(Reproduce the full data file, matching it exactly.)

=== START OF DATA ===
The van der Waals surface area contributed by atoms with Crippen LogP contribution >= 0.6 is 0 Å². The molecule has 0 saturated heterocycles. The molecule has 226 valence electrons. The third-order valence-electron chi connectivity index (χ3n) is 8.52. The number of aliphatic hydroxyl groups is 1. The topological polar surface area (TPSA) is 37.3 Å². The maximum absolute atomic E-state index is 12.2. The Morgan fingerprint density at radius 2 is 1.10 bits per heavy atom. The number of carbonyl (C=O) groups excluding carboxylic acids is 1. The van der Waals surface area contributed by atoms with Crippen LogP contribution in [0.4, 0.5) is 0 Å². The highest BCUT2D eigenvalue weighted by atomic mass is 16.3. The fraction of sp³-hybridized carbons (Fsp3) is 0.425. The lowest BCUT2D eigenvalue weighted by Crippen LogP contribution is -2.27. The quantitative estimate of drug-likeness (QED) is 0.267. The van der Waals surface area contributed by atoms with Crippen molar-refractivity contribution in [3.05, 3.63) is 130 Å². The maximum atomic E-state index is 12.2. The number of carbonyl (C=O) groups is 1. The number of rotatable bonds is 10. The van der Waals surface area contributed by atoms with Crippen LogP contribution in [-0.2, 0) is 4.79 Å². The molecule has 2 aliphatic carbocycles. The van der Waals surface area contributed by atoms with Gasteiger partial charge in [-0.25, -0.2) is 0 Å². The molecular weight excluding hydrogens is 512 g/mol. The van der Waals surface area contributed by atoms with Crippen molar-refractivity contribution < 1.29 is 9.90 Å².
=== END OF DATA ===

The van der Waals surface area contributed by atoms with Crippen LogP contribution >= 0.6 is 0 Å². The molecule has 0 saturated heterocycles. The molecule has 226 valence electrons. The third-order valence-electron chi connectivity index (χ3n) is 8.52. The number of aliphatic hydroxyl groups is 1. The topological polar surface area (TPSA) is 37.3 Å². The maximum absolute atomic E-state index is 12.2. The Morgan fingerprint density at radius 2 is 1.10 bits per heavy atom. The number of carbonyl (C=O) groups excluding carboxylic acids is 1. The van der Waals surface area contributed by atoms with Crippen LogP contribution in [0.4, 0.5) is 0 Å². The highest BCUT2D eigenvalue weighted by atomic mass is 16.3. The fraction of sp³-hybridized carbons (Fsp3) is 0.425. The lowest BCUT2D eigenvalue weighted by Crippen LogP contribution is -2.27. The quantitative estimate of drug-likeness (QED) is 0.267. The van der Waals surface area contributed by atoms with Crippen molar-refractivity contribution in [3.05, 3.63) is 130 Å². The maximum atomic E-state index is 12.2. The number of carbonyl (C=O) groups is 1. The number of rotatable bonds is 10. The van der Waals surface area contributed by atoms with Crippen LogP contribution in [-0.2, 0) is 4.79 Å². The molecule has 2 aliphatic carbocycles. The van der Waals surface area contributed by atoms with Gasteiger partial charge in [-0.25, -0.2) is 0 Å². The molecular weight excluding hydrogens is 512 g/mol. The van der Waals surface area contributed by atoms with Crippen molar-refractivity contribution < 1.29 is 9.90 Å².